Every once in a while, a show comes along that is so deliciously weird and wild, so outside the realm of what TV usually is, that you just have to sit up and take notice. Wilfred is a show about a man, Ryan (Elijah Wood) and his dog, Wilfred (Jason Gann). Well actually, it’s his neighbor’s dog. Well actually, though everyone else sees Wilfred as a dog, Ryan sees him as a walking, talking man in a dog suit. Something like that. The series begins with Ryan enthusiastically finishing up something he’s typing, which, when the screen is shown, turns out to be draft three of Ryan’s suicide note. This transitions into Ryan making a banana smoothie with a bottle of pills mixed in; all while pleasant music plays in the background.
This introduction sets the tone for the series: a sort of flippant dark humor with a healthy dose of melancholy. After his suicide attempt fails, Ryan’s beautiful neighbor, Jenna (Fiona Gubelmann) shows up at his door asking him to watch her dog, Wilfred. From there the show sets a course of Wilfred forcing Ryan to learn how to live, while at the same time taking him down a dark and absurd path of self-destruction. Also they smoke a lot of weed. By the end of the first episode, Wilfred and Ryan have broken into the house of their loud, angry ass of a neighbor, stolen his pot plants, and defecated in his boots.
What makes the series exceptional is the character of Wilfred, played by the magnetic Jason Gann. Gann is so confidently invested in the character (which he also played in the original Australian series) that the show is able to stay in the realm of believability, rather than veering off and becoming gimmicky. Wilfred is sociopathic and manipulative, as well as joyful and naïve. And most importantly, he’s a dog. One of the best parts about the character and the show are the “dogisms” that come up each episode. Like Wilfred’s blind devotion to his master, Jenna, or how he tries to poison Ryan with chocolate when Ryan offends him. When trying to show Ryan that not every question needs an answer, Wilfred says “I don’t know Ryan, why is grass gray? Why is the sky gray? Why is a rainbow gray, gray, gray, gray, gray and infra-gray?”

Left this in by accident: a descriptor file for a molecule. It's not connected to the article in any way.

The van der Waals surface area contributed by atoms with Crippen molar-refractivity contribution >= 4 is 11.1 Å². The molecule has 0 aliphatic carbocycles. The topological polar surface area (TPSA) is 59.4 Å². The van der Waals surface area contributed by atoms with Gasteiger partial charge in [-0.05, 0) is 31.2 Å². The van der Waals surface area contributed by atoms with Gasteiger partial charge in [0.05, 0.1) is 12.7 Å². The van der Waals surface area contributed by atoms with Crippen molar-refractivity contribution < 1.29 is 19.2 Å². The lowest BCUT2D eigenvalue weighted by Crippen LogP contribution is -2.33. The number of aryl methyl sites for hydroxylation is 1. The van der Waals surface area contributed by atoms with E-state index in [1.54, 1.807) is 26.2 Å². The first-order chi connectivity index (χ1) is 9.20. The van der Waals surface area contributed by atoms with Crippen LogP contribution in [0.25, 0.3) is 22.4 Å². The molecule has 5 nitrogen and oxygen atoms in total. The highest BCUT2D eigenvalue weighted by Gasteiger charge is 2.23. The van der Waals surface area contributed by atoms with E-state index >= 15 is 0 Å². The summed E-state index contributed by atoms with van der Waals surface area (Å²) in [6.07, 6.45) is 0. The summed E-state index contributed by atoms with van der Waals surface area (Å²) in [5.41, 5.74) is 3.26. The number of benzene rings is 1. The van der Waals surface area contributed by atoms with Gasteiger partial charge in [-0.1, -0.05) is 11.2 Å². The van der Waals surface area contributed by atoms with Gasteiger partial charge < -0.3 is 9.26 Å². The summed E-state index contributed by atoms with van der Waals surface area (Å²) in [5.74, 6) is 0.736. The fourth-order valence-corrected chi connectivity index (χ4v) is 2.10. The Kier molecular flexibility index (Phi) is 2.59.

Elijah Wood makes an excellent straight man for Wilfred to play off of, and Fiona Gubelmann is lovely as the girl-next-door: the friend that Ryan is obsessively in love with. American Pie’s Chris Klein gives a scene-stealing performance as Jenna’s macho boyfriend Drew: a likable, overgrown frat-boy who fills every scene with some reference to Sheboygen Lager, the beer he sells for a living. Wilfred carries a strong supporting cast, something important in a show that could so easily become ridiculous.
This is a show that has fun with its’ concept. The humor runs the gamut from clever and subtle, to disgusting and brash, but no joke ever feels out of place. It’s a strong first season for a show: a bold and original comedy swimming in a pool of copycat sitcoms. If you’re looking for a show that isn’t afraid to make an off-color joke, gives interesting insight into what drives us as humans, and features a giant talking dog who smokes weed, this is the show for you.
Why We Love It: Unique humor, anthropomorphic stoner, Wilfred expresses his life’s philosophy as “Carne Diem”
For Fans Of: Community, Family Guy, Harvey